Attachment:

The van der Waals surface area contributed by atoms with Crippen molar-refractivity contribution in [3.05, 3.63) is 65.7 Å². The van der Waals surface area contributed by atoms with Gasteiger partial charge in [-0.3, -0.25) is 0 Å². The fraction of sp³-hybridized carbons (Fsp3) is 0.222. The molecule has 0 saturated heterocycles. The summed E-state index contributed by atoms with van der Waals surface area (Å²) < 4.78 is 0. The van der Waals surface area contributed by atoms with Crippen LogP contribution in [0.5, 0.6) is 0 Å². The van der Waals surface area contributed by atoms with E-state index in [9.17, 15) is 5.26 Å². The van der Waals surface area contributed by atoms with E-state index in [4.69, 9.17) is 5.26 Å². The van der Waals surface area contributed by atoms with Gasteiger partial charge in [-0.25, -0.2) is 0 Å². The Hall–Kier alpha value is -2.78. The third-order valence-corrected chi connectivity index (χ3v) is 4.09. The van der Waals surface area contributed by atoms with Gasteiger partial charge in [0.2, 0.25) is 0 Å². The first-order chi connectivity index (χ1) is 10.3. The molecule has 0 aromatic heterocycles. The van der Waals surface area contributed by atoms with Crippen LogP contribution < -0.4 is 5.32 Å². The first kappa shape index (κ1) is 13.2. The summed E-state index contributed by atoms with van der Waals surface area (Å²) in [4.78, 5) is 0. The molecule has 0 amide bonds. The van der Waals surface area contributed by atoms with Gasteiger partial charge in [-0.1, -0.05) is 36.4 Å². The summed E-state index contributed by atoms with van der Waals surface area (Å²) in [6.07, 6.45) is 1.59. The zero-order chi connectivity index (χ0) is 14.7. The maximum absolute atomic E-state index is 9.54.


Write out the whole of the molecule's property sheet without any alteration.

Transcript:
The van der Waals surface area contributed by atoms with Crippen molar-refractivity contribution in [3.05, 3.63) is 65.7 Å². The van der Waals surface area contributed by atoms with Gasteiger partial charge in [-0.3, -0.25) is 0 Å². The fraction of sp³-hybridized carbons (Fsp3) is 0.222. The molecule has 0 saturated heterocycles. The summed E-state index contributed by atoms with van der Waals surface area (Å²) < 4.78 is 0. The van der Waals surface area contributed by atoms with Crippen LogP contribution in [0.5, 0.6) is 0 Å². The van der Waals surface area contributed by atoms with E-state index in [9.17, 15) is 5.26 Å². The van der Waals surface area contributed by atoms with E-state index in [4.69, 9.17) is 5.26 Å². The van der Waals surface area contributed by atoms with Gasteiger partial charge in [-0.25, -0.2) is 0 Å². The Hall–Kier alpha value is -2.78. The third-order valence-corrected chi connectivity index (χ3v) is 4.09. The van der Waals surface area contributed by atoms with Gasteiger partial charge in [0.2, 0.25) is 0 Å². The first-order chi connectivity index (χ1) is 10.3. The molecule has 0 aromatic heterocycles. The van der Waals surface area contributed by atoms with Crippen LogP contribution < -0.4 is 5.32 Å². The first kappa shape index (κ1) is 13.2. The summed E-state index contributed by atoms with van der Waals surface area (Å²) in [4.78, 5) is 0. The molecule has 0 amide bonds. The van der Waals surface area contributed by atoms with Gasteiger partial charge in [-0.1, -0.05) is 36.4 Å². The summed E-state index contributed by atoms with van der Waals surface area (Å²) in [6.07, 6.45) is 1.59. The zero-order chi connectivity index (χ0) is 14.7. The maximum absolute atomic E-state index is 9.54.